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With the start of the 2023-24 school year, Collier County Public Schools’ Teenagers as Parents Program is under new partnership. TAPP, which provides individualized education and support services for teenage parents to graduate high school, is working with early childhood education nonprofit Fun Time Early Childhood Academy. 

The TAPP program was established in 1993 in the county and has called Golden Gate High School home since the early 2000s. The program provides daytime care for children and courses for parents to enhance their parenting skills. Fun Time Academy will be providing education and services for TAPP parents with children ages two weeks to 3 years old. 

This is Fun Time Academy’s second expansion this year, having opened three affordable early childhood education classrooms at Poinciana Elementary School in February. 

The nonprofit prepares children for kindergarten. “We have these bonds with [the children] through interacting with them and seeing them develop to get ready to go on to elementary school,” Fun Time Academy Executive Director Jessica Campbell said. “It’s important work, and it’s exciting work that we’re able to do.”  

The nationally accredited school, which was awarded five stars from the Early Learning Coalition of Southwest Florida, offers a research-based curriculum. The organization also works with neighboring agencies for hearing, vision and dental screenings, as well as providing free swimming lessons to children during the summer. It relies on volunteers from groups, such as the Literacy Volunteers of Collier, to do activities with children and assist families with improving literacy.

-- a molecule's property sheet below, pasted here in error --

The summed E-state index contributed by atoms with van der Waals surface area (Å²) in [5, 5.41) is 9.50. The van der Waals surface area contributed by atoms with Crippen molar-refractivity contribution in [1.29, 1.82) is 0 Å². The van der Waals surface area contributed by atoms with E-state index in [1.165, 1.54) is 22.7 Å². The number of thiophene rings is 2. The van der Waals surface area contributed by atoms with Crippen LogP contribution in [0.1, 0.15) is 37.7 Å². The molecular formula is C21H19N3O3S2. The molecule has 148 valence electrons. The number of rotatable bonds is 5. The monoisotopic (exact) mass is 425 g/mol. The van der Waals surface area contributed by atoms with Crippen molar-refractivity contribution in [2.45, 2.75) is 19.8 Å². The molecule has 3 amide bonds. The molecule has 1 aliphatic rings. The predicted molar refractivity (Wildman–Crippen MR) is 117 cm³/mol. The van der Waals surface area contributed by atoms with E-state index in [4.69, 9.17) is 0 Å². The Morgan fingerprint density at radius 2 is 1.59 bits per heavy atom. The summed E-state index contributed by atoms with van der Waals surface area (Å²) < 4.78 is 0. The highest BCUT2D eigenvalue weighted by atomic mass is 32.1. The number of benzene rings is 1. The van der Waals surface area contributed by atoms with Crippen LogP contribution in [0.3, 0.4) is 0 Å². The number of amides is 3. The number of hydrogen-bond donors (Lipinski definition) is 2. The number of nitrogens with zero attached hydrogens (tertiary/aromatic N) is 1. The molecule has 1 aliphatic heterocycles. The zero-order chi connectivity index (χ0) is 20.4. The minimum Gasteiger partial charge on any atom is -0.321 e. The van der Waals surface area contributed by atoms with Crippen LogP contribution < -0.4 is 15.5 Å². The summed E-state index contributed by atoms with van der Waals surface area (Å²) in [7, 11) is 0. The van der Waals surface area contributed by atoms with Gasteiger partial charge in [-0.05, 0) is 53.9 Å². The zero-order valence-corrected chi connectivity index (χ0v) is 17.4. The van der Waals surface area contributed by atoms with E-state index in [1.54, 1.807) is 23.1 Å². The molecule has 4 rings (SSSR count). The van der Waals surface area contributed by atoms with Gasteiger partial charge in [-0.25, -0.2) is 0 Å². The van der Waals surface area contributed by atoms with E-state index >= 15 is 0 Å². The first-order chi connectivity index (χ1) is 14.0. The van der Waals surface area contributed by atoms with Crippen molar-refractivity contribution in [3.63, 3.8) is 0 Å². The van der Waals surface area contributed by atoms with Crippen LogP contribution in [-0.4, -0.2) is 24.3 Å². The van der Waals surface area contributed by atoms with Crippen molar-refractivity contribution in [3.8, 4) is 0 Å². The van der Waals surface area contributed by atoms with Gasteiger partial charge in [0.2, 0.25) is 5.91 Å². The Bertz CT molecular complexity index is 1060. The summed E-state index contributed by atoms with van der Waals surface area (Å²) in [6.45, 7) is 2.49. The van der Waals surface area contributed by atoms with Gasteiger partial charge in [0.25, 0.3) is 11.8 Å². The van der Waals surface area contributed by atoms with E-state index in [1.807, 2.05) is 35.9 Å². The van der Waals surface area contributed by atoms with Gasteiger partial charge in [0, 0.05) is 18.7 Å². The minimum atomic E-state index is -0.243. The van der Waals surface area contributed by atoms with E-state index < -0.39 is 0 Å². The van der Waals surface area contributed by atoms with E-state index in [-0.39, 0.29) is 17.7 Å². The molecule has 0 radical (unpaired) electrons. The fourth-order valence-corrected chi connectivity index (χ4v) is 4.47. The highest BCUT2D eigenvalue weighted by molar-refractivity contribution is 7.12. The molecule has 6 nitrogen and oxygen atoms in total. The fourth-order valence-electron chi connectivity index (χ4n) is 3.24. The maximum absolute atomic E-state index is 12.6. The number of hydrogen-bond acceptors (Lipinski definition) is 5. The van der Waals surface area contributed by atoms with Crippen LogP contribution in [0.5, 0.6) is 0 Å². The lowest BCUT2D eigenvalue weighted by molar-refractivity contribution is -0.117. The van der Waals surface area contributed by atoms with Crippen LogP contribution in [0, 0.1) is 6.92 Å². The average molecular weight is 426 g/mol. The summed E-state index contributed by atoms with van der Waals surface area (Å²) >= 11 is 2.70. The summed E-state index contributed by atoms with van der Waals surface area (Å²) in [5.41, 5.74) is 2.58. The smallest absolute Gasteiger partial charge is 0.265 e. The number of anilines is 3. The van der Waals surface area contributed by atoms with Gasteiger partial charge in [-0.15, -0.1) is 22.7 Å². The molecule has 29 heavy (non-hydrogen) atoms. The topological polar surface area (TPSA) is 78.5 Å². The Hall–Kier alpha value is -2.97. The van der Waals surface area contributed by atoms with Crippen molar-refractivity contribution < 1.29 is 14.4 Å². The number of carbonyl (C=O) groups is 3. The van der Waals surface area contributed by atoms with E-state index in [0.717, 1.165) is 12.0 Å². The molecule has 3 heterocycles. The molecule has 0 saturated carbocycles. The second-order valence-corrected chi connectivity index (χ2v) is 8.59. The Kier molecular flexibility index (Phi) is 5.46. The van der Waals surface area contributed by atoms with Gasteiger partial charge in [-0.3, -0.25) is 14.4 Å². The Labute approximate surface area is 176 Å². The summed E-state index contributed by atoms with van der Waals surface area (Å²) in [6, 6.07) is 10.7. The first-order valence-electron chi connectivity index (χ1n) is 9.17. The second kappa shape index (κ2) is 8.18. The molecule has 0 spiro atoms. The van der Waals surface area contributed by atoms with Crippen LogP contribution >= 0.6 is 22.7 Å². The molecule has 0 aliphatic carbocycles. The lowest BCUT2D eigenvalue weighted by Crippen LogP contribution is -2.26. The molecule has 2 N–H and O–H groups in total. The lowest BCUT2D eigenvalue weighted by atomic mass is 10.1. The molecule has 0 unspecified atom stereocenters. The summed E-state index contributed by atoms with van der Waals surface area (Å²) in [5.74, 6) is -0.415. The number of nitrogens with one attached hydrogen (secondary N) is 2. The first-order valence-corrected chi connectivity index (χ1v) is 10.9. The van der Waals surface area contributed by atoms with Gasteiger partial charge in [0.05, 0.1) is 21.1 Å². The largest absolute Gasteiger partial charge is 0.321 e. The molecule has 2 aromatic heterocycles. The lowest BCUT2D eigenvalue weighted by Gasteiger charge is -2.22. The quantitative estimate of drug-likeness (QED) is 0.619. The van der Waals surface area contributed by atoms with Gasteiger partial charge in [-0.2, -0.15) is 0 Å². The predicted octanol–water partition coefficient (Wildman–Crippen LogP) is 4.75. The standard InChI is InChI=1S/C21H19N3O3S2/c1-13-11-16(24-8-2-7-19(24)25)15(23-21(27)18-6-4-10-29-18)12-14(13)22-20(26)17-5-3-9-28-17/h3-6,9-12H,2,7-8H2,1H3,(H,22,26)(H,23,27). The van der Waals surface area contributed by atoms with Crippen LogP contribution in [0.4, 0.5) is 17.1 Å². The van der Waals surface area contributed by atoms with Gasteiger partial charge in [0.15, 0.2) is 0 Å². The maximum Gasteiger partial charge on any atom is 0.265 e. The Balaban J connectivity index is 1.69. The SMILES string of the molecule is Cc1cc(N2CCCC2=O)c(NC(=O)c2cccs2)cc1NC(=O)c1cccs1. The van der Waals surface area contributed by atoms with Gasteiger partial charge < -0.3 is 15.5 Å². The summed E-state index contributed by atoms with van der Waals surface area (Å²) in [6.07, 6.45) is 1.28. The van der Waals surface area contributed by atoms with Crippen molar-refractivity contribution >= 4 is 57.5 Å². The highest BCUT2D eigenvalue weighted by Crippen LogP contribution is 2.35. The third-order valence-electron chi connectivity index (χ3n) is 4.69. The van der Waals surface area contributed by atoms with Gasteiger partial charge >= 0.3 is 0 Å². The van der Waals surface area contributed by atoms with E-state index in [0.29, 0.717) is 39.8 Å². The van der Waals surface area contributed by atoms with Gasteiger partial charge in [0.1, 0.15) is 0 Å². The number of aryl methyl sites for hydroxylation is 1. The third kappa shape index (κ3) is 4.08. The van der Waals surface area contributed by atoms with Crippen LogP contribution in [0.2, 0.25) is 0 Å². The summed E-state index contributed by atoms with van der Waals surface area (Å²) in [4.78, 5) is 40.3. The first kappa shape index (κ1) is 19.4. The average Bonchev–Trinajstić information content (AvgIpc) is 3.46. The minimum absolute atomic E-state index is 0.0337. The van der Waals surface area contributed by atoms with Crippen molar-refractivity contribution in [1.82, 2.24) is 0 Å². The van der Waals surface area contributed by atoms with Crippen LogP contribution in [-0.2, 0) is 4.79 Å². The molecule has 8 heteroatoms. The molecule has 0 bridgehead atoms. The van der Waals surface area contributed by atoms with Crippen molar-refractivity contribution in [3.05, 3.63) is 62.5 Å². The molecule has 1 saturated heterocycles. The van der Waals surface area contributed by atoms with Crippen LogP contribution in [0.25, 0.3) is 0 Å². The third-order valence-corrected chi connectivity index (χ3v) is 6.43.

While parents are in classes at Golden Gate High, children are looked after in separate rooms. Parents can visit their children at least once a day depending on the circumstance. If there are extra slots in the program, Fun Time offers child care to school district employees.  

With about 60 children expected in the program this year at Golden Gate, 30 are children of parents still in high school. In addition to the high school curriculum, parents take financial literacy and nutrition courses. 

Patricia Miranda, who graduated from Golden Gate last spring, utilized TAPPS starting in fall 2022 when her son was born. Among the skills she learned was how to properly secure her child in a car seat. 

“I was really satisfied with all the things they provided for me,” said Miranda, who also received some valuable breastfeeding tips from the program. “It was a good thing that I was in this program.”  

Now, Miranda is employed by the school district and is a teacher with TAPP. Not only is she able to see her almost 1-year-old son each day as she works, but she also mentors and supports other teenage mothers who are working toward graduating high school.  

“I feel great to give young moms what they need,” she said, “because who knows if they’re going through something and can’t afford everything for their child.” 

Copyright 2024 Gulfshore Life Media, LLC All rights reserved. This material may not be published, broadcast, rewritten or redistributed without prior written consent.

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